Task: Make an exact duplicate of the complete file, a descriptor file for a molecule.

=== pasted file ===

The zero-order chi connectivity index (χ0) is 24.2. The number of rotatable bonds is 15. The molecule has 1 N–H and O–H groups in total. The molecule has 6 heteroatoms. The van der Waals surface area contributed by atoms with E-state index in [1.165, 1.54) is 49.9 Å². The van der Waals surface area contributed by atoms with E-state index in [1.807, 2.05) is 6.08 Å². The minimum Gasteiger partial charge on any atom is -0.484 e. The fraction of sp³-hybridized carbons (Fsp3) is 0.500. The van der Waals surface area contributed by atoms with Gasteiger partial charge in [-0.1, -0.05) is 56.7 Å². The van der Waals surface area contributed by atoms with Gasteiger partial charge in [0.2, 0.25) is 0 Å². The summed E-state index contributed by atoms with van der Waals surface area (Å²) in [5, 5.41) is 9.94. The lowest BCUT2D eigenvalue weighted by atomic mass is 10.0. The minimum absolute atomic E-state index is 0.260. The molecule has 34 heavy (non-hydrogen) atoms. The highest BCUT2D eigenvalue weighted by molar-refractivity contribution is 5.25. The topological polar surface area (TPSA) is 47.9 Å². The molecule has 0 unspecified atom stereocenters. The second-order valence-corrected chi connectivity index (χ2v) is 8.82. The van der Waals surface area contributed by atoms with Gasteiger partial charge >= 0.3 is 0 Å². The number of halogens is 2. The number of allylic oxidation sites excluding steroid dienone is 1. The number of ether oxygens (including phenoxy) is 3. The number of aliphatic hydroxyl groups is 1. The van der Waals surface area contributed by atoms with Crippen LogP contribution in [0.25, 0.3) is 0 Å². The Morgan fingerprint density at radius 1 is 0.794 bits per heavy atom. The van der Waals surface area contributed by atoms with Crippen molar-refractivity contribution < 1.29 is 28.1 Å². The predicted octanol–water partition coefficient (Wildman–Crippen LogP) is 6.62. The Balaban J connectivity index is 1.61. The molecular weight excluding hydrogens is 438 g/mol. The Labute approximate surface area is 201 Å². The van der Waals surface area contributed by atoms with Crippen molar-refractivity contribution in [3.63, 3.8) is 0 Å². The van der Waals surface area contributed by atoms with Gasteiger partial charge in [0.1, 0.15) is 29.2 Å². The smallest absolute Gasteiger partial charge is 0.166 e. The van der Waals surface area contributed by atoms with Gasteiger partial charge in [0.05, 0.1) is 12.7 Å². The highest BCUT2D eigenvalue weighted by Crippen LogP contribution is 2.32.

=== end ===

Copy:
The zero-order chi connectivity index (χ0) is 24.2. The number of rotatable bonds is 15. The molecule has 1 N–H and O–H groups in total. The molecule has 6 heteroatoms. The van der Waals surface area contributed by atoms with E-state index in [1.165, 1.54) is 49.9 Å². The van der Waals surface area contributed by atoms with E-state index in [1.807, 2.05) is 6.08 Å². The minimum Gasteiger partial charge on any atom is -0.484 e. The fraction of sp³-hybridized carbons (Fsp3) is 0.500. The van der Waals surface area contributed by atoms with Gasteiger partial charge in [-0.1, -0.05) is 56.7 Å². The van der Waals surface area contributed by atoms with Gasteiger partial charge in [0.2, 0.25) is 0 Å². The summed E-state index contributed by atoms with van der Waals surface area (Å²) in [5, 5.41) is 9.94. The lowest BCUT2D eigenvalue weighted by atomic mass is 10.0. The minimum absolute atomic E-state index is 0.260. The molecule has 34 heavy (non-hydrogen) atoms. The highest BCUT2D eigenvalue weighted by molar-refractivity contribution is 5.25. The topological polar surface area (TPSA) is 47.9 Å². The molecule has 0 unspecified atom stereocenters. The second-order valence-corrected chi connectivity index (χ2v) is 8.82. The van der Waals surface area contributed by atoms with Gasteiger partial charge >= 0.3 is 0 Å². The number of halogens is 2. The number of allylic oxidation sites excluding steroid dienone is 1. The number of ether oxygens (including phenoxy) is 3. The number of aliphatic hydroxyl groups is 1. The van der Waals surface area contributed by atoms with Crippen LogP contribution in [0.25, 0.3) is 0 Å². The Morgan fingerprint density at radius 1 is 0.794 bits per heavy atom. The van der Waals surface area contributed by atoms with Crippen molar-refractivity contribution < 1.29 is 28.1 Å². The predicted octanol–water partition coefficient (Wildman–Crippen LogP) is 6.62. The Balaban J connectivity index is 1.61. The molecular weight excluding hydrogens is 438 g/mol. The Labute approximate surface area is 201 Å². The van der Waals surface area contributed by atoms with Crippen molar-refractivity contribution in [3.63, 3.8) is 0 Å². The van der Waals surface area contributed by atoms with Gasteiger partial charge in [0.1, 0.15) is 29.2 Å². The smallest absolute Gasteiger partial charge is 0.166 e. The van der Waals surface area contributed by atoms with Gasteiger partial charge in [0.05, 0.1) is 12.7 Å². The highest BCUT2D eigenvalue weighted by Crippen LogP contribution is 2.32.